Don’t Mess With My French Toast!
Eric Weiner: On the meal that grounds us in our home culture, even on the other side of the globe
02.04.10 | 8:11 AM ET
When it comes to exotic cuisine, I’m no wimp. In Japan, I’ve eaten sashimi so fresh it was still squirming. In Iceland, I braved harkl, rotten shark. But when it comes to breakfast on the road, I prefer a simple omelet, or that old backpacker standby: banana pancakes.
Sometimes, finding an American breakfast requires resourcefulness. In Afghanistan, I brewed my morning coffee using an improvised French press, precisely measuring the water and grounds like some sort of mad scientist while a group of young Afghan men stared incredulously. Usually, though, I can count on some enterprising expatriate who has tapped into this hunger for an all-American breakfast. One of my favorites breakfast joints is the wonderfully named Rick’s American Café in Qatar. The blueberry pancakes are divine—or maybe just taste that way because of their geographic incongruity. It doesn’t really matter.
Apparently, I’m not alone in my breakfast parochialism. A friend recently explained how every morning the staff on a cruise ship laid out three distinct breakfast choices. There was the European section, with bread and cheese and fishy fish. There was the Asian section, with rice and noodles and dumplings. And there was the American section, with heaps of bacon and sausage and pancakes. My friend, no culinary wimp by any means, instinctively headed straight for the American section. “If it were lunch,” he said. “I would have gone for the Asian or European food.”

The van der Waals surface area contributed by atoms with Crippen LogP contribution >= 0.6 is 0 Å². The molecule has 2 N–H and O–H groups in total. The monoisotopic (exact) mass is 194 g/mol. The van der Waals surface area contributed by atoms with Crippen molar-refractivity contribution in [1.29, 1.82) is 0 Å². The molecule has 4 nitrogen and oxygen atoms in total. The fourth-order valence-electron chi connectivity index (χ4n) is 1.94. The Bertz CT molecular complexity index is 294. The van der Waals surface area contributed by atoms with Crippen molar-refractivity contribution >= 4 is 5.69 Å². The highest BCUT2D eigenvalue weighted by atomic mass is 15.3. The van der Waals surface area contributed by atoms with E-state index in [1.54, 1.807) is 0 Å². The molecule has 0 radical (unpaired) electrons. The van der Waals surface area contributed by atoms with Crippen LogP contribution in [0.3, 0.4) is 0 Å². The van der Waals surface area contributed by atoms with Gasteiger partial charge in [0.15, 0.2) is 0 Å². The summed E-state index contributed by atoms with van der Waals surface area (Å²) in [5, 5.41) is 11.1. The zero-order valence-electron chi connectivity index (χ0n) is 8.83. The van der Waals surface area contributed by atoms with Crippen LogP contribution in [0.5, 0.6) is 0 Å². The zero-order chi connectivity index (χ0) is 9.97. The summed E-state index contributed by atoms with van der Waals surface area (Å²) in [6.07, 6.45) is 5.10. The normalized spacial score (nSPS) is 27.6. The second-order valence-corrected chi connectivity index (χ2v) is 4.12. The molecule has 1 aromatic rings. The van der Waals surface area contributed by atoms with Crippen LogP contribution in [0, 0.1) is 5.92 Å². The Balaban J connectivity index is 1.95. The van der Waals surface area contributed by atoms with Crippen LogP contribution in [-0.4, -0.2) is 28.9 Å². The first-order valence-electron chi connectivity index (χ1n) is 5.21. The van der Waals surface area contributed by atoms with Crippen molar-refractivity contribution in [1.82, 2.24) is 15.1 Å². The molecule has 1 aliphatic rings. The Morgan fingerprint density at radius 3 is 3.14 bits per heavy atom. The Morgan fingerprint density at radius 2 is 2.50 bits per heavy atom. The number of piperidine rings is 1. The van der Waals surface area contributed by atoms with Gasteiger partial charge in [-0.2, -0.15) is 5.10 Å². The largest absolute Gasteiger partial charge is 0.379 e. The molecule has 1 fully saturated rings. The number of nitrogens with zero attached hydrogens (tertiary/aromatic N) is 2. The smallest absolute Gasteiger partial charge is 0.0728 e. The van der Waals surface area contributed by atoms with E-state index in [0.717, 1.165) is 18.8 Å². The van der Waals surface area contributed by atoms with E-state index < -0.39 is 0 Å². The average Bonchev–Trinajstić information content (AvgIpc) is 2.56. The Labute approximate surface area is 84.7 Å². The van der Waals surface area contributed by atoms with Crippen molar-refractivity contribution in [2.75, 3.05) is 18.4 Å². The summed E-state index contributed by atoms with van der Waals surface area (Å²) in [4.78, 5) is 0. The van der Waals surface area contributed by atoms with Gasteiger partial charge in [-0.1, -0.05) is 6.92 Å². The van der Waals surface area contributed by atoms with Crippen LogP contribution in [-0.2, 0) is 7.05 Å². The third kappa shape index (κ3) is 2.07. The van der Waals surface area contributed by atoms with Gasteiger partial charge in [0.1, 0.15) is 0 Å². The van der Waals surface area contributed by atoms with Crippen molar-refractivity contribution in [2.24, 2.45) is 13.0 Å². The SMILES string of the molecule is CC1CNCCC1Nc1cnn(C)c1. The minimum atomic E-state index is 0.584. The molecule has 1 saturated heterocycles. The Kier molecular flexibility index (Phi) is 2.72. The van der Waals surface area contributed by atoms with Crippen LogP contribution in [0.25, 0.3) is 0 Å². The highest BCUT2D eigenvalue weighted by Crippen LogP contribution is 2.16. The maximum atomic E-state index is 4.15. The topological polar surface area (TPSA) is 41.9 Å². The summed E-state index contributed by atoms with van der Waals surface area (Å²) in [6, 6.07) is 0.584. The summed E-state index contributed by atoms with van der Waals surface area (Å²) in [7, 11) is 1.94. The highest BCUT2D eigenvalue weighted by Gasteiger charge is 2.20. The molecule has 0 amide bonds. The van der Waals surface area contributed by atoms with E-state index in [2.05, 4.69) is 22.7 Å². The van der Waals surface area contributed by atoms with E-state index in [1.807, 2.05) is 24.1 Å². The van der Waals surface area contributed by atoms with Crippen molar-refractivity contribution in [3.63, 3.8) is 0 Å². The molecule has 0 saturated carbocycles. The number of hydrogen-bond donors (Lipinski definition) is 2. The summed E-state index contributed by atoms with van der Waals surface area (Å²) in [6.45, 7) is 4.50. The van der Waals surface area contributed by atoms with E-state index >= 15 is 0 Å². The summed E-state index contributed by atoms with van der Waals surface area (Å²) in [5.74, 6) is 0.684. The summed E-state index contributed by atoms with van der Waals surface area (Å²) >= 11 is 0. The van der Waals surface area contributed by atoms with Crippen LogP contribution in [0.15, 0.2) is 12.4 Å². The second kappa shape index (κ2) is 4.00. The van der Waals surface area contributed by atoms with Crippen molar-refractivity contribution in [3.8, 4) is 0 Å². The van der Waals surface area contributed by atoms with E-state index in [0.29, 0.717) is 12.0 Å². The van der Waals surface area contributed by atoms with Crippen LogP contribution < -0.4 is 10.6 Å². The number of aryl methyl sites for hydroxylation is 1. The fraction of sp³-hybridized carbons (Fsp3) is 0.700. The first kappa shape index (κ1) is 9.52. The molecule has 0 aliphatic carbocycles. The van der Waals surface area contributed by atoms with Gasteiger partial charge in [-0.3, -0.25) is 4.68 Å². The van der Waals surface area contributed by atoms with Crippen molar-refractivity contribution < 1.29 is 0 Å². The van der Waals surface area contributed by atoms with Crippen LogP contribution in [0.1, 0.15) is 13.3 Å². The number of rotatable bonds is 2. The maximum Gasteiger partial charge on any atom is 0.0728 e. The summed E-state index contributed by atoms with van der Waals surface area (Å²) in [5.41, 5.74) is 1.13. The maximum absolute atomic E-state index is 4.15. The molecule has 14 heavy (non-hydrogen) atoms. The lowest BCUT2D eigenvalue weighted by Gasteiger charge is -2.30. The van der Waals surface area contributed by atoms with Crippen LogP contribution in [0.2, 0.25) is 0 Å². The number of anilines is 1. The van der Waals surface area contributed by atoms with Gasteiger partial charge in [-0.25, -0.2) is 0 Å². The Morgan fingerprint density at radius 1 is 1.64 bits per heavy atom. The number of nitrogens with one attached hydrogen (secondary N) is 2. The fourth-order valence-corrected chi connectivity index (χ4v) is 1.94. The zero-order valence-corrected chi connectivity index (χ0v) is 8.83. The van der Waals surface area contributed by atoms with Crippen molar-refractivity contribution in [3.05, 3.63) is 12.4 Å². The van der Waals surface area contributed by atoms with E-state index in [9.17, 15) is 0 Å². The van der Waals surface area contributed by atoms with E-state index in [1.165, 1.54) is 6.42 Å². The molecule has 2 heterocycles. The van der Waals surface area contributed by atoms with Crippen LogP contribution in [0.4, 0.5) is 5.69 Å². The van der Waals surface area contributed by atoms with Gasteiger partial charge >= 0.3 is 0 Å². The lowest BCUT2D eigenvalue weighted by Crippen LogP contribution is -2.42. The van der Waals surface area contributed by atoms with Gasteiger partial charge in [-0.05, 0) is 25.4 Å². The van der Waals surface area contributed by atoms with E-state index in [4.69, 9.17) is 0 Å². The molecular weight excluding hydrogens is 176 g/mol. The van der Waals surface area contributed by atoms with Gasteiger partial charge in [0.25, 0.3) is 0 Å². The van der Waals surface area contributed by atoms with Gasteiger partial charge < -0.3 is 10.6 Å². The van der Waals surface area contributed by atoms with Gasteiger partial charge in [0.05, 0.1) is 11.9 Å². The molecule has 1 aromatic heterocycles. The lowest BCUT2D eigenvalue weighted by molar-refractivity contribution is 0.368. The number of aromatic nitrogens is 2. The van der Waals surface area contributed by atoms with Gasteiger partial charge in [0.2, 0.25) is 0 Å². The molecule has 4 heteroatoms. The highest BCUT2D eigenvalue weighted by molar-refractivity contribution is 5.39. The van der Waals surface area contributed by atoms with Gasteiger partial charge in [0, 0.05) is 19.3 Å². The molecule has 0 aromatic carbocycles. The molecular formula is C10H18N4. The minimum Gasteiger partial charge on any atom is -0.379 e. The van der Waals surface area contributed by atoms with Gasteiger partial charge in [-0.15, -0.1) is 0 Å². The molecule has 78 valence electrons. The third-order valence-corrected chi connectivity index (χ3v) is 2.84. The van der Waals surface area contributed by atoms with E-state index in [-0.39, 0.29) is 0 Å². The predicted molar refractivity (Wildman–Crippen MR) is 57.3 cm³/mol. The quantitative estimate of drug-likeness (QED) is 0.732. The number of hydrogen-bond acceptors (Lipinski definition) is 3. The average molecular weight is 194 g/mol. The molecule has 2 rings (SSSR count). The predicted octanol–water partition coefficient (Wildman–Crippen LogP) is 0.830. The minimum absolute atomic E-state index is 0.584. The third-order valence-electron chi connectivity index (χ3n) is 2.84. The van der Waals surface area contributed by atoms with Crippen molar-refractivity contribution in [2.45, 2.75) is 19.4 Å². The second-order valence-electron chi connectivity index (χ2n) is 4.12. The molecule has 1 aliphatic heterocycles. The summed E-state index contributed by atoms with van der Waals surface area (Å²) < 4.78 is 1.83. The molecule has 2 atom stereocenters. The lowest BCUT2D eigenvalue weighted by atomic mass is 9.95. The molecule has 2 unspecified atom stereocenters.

He’s right. Food, like much of life, is all about timing. I adore a good South Indian uttapam, just not for breakfast. Miso soup, salmon and rice are fine but, please, not before noon. And the thought of starting the day in Cairo with fool (fava beans) turns my stomach, and not towards Mecca.
Breakfast, for me, is a sacred meal, and lately I’ve been wondering why. Sure, breakfast is comfort food, but what does that mean exactly? Comfort food, I think, is really memory food. The taste of challah bread French toast—the very idea of challah bread French toast—transports me back to the small ground-floor apartment in Baltimore where I grew up. (My mom was a master of the challah French toast, and always found time to make it, even on a frantic Monday morning.)
All food, of course, contains that power to transport us, but none more so than breakfast. Maybe it’s because at that early hour we’re still finding our bearings, still vulnerable. Breakfast is our way of reconnecting with our past before venturing into the world and forging our futures.
For the traveler, breakfast grounds us in our home culture so we can work up the gumption to explore a new one. It also reminds us that however adventurous our spirit, however global our citizenship, we’re still products of a particular culture. At least once a day, preferably at the start of the day, we need to reconnect with that culture. Ideally, maple syrup is involved.